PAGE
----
Being the national sweet pastry of the Netherlands, this Dutch apple pie was requested by my Dutch husband as his birthday cake recently, which conveniently falls during apple season.

Dutch apple pie has a thick cake-like pastry as a base and as a lattice over densely packed spiced apples and raisins which are thinly sliced and stacked at least 5cm high. This produces a higher-than-normal apple pie with more filling than a typical American apple pie.

Making the pastry gluten-free is surprisingly easy. The dough is very manageable and presses together well when assembling in the baking tin. I highly recommend using a springform round baking tin for this pie. Once the collar is removed, this will make it easier to serve the pie intact.

Slicing the apples ½ cm thick is key to cooking the apple to the perfect texture. It is neither mushy nor undercooked. Just perfect!

Gluten-Free Dutch Apple Pie


For the pie pastry:

  • 360g store-bought or homemade gluten-free plain flour
  • 1 ¼ tablespoons baking powder
  • 1 ½ teaspoons xanthan gum ((leave out if your store-bought flour already has xanthan gum)
  • 1 teaspoon salt
  • 180g butter, at room temperature, cubed
  • 180g caster sugar
  • 1 egg
  • ½ teaspoon lemon peel, grated
  • 3 tablespoons ice-cold water

For the apple filling:

  • 6 Granny Smith, Johnathon or Braeburn apples, peeled & cored (approx. 7 medium apples)
  • Juice of 1 lemon
  • 3 teaspoons cinnamon powder
  • 4 tablespoons dark brown sugar
  • Pinch of salt
  • 80g raisins
  • 2 tablespoons gluten-free breadcrumbs
  • 1 teaspoon ground aniseed

For the glaze:

  • 2 tablespoons apricot jam
  • 1 tablespoon white rum or water

Equipment needed:

  • 23cm diameter round springform baking tin
  • Food processor (optional)
  • Preparation time: 1 hour
  • Baking time: 40 minutes
  1. In a food processor, mix the flour, baking powder, xanthan gum and salt together.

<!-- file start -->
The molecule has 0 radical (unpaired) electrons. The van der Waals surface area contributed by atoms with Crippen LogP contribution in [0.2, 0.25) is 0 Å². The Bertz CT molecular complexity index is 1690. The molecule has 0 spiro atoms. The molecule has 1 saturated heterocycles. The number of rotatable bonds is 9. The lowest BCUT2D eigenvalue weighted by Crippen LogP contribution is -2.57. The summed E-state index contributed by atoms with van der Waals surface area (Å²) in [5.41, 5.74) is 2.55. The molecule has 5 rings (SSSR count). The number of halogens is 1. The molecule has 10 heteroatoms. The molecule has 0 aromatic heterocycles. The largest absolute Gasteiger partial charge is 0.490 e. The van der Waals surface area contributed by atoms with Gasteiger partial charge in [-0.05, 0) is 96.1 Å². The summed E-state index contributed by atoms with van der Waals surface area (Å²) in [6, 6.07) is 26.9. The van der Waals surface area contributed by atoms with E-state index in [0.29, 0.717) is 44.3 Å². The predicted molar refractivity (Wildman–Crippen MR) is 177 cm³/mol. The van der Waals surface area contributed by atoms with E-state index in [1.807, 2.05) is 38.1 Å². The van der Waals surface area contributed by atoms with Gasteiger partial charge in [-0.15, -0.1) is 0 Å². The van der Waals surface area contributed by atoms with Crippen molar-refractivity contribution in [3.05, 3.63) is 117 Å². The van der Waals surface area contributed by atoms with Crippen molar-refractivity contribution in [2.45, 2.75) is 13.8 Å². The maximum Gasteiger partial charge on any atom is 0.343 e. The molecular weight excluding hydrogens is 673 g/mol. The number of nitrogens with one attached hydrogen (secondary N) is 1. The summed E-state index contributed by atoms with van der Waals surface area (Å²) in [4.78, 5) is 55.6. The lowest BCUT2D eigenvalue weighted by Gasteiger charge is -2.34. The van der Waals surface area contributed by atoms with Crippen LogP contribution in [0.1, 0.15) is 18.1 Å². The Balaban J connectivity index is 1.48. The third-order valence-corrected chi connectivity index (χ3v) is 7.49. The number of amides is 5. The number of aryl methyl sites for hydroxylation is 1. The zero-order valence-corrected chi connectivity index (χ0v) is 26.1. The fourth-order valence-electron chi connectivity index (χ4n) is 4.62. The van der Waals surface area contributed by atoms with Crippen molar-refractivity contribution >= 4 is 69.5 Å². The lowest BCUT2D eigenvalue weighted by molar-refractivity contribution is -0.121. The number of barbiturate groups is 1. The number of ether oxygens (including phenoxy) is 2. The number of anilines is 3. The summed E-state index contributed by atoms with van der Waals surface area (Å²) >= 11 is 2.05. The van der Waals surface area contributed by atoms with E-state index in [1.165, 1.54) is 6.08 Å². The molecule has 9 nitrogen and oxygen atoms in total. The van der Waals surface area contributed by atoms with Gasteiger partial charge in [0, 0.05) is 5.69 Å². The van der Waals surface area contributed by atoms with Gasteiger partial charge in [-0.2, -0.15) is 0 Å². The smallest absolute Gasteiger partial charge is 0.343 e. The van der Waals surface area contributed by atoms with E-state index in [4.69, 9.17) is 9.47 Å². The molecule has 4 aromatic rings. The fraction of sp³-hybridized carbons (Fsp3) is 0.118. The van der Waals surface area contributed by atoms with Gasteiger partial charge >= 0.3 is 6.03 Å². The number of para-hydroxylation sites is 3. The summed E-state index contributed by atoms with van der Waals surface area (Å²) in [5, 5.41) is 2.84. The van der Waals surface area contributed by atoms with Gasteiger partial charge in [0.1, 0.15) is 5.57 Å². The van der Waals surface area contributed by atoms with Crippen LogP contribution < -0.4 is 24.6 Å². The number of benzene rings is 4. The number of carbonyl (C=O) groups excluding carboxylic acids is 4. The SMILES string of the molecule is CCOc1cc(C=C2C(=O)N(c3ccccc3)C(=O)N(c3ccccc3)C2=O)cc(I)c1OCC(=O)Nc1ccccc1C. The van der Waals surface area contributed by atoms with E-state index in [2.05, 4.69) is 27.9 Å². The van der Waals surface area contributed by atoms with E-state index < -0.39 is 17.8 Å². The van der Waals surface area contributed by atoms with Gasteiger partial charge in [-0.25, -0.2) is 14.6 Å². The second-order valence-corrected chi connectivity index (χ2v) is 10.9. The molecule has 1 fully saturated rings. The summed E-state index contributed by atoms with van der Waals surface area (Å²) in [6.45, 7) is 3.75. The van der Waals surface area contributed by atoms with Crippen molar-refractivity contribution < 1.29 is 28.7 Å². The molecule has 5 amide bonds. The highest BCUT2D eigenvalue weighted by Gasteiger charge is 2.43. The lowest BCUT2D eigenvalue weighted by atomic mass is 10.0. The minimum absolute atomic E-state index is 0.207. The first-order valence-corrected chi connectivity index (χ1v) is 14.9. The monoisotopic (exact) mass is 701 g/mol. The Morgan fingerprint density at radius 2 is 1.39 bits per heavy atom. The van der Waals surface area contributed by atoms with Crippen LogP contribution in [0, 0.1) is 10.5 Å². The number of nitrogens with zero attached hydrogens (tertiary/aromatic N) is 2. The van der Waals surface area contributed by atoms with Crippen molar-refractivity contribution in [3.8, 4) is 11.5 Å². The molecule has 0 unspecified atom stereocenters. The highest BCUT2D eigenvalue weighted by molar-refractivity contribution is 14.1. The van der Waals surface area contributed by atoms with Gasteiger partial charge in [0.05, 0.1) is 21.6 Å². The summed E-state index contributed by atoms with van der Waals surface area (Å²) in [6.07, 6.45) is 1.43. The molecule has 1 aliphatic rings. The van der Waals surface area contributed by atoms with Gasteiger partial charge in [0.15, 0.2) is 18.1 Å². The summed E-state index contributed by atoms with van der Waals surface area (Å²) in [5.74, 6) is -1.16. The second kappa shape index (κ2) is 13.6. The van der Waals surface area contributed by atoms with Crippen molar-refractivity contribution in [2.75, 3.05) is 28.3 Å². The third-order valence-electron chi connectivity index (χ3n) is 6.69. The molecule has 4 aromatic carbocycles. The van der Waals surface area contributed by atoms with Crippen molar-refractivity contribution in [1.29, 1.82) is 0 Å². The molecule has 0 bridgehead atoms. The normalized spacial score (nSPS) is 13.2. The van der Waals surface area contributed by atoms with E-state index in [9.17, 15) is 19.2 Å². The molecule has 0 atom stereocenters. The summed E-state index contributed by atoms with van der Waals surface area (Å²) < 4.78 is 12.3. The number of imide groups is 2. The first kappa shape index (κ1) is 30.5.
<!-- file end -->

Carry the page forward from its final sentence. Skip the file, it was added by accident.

2. Add the butter and sugar. Process until the mixture appears like coarse breadcrumbs.

3. Add the egg and lemon peel. Mix well and slowly add the ice-cold water until the dough comes together.

4. Place the dough on a sheet of baking paper and shape the dough into a log. Cut a third of the dough away and put it to one side. This will be used for the lattice covering of the pie.

5. With the larger piece of dough, flatten the dough into a disc using your hands. Cover with another sheet of baking paper or plastic wrap and begin to roll out the dough to 1 cm in thickness and into a circle large enough to fit the baking tin. This may seem thin, but the dough expands while baking.

6. Lift the baking sheet and flip over the dough onto the baking tin. Some of the pastry may crack or tear, but this can easily be repaired by pressing and moulding the pastry in the tin.

7. Tidy up the edges of the pastry, making sure it runs evenly around the tin with at least 1 cm thickness and reaches 5 cm in height.

8.​ Place the baking tin in the fridge while the apple filling is prepared.

9. Preheat the oven to 200°C/400°F.

10. In a large bowl, mix the lemon juice, cinnamon powder, sugar and salt together.

11. Slice the peeled and cored apples thinly. Slicing them thinly is important. Aim for ½ cm slices.

12. Add the apple slices to the lemon juice mixture. Gently mix the apples with the mixture taking care not to break or crush the slices.

13. Sprinkle the breadcrumbs and ground aniseed on the bottom of the pastry-lined baking tin. This protects the pastry from becoming soggy from the moist apple mixture and adds more flavour to the apples.

14. Arrange the apple slices in an overlapping pattern in the baking tin, sprinkling the lemon juice mixture and raisins between each apple layer. Keep stacking the apple slices and lemon mixture until you reach the top of the baking tin. This method of filling the pie is important to avoid any air bubbles from forming between the apple pieces, plus making maximum use of the number of apples used in this apple pie.

15. With the remaining dough, roll it out to 1 cm thick and cut out several strips to arrange over the top of the pie in a lattice pattern.

16. Bake for 40 minutes on the middle shelf.

17. In the smallest pan available, heat the apricot jam and rum together and allow it to reduce slightly to a thick glaze.

18. Brush the pie pastry top with the warm glaze.

19. Allow the pie to cool down before removing the springform tin collar.

20. The pie slices better when it has cooled down. If you wish to eat the pie warm, each slice can be reheated in the microwave or a moderate oven. Otherwise, serving the pie at room temperature is equally delicious.

Serve with whipped cream or a scoop of vanilla ice cream.

  • Makes 8 generous servings
  • Keeps for 4 days chilled
  • Freezes well as slices in airtight containers

The apples can be sliced and marinated in the lemon juice mixture ahead of time and stored in the fridge overnight before assembling the pie.